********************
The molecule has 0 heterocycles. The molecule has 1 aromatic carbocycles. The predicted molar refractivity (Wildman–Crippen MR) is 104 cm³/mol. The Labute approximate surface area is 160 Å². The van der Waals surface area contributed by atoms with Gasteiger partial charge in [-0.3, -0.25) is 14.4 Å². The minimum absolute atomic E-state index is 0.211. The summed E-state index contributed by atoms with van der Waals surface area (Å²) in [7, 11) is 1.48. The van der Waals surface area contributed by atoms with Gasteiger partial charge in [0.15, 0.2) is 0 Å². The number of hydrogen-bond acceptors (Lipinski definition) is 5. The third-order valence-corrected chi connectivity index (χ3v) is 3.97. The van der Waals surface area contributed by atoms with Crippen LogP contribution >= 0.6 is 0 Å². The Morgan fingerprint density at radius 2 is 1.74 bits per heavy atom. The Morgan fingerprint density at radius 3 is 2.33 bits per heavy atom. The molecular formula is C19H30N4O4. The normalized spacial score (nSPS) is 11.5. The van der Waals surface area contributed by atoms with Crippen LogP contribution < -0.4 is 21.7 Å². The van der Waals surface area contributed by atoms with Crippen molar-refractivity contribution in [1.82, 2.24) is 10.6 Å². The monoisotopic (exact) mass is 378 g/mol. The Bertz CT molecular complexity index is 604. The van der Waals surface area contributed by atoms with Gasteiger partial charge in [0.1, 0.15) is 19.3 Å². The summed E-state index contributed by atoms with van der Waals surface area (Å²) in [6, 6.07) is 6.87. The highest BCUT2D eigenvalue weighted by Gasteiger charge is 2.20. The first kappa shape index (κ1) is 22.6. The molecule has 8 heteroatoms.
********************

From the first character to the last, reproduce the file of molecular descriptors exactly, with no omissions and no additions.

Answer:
The molecule has 0 heterocycles. The molecule has 1 aromatic carbocycles. The predicted molar refractivity (Wildman–Crippen MR) is 104 cm³/mol. The Labute approximate surface area is 160 Å². The van der Waals surface area contributed by atoms with Gasteiger partial charge in [-0.3, -0.25) is 14.4 Å². The minimum absolute atomic E-state index is 0.211. The summed E-state index contributed by atoms with van der Waals surface area (Å²) in [7, 11) is 1.48. The van der Waals surface area contributed by atoms with Gasteiger partial charge in [0.15, 0.2) is 0 Å². The number of hydrogen-bond acceptors (Lipinski definition) is 5. The third-order valence-corrected chi connectivity index (χ3v) is 3.97. The van der Waals surface area contributed by atoms with Crippen LogP contribution >= 0.6 is 0 Å². The Morgan fingerprint density at radius 2 is 1.74 bits per heavy atom. The Morgan fingerprint density at radius 3 is 2.33 bits per heavy atom. The molecular formula is C19H30N4O4. The normalized spacial score (nSPS) is 11.5. The van der Waals surface area contributed by atoms with Crippen LogP contribution < -0.4 is 21.7 Å². The van der Waals surface area contributed by atoms with Crippen molar-refractivity contribution in [1.82, 2.24) is 10.6 Å². The monoisotopic (exact) mass is 378 g/mol. The Bertz CT molecular complexity index is 604. The van der Waals surface area contributed by atoms with Gasteiger partial charge in [0.1, 0.15) is 19.3 Å². The summed E-state index contributed by atoms with van der Waals surface area (Å²) in [6, 6.07) is 6.87. The highest BCUT2D eigenvalue weighted by Gasteiger charge is 2.20. The first kappa shape index (κ1) is 22.6. The molecule has 8 heteroatoms.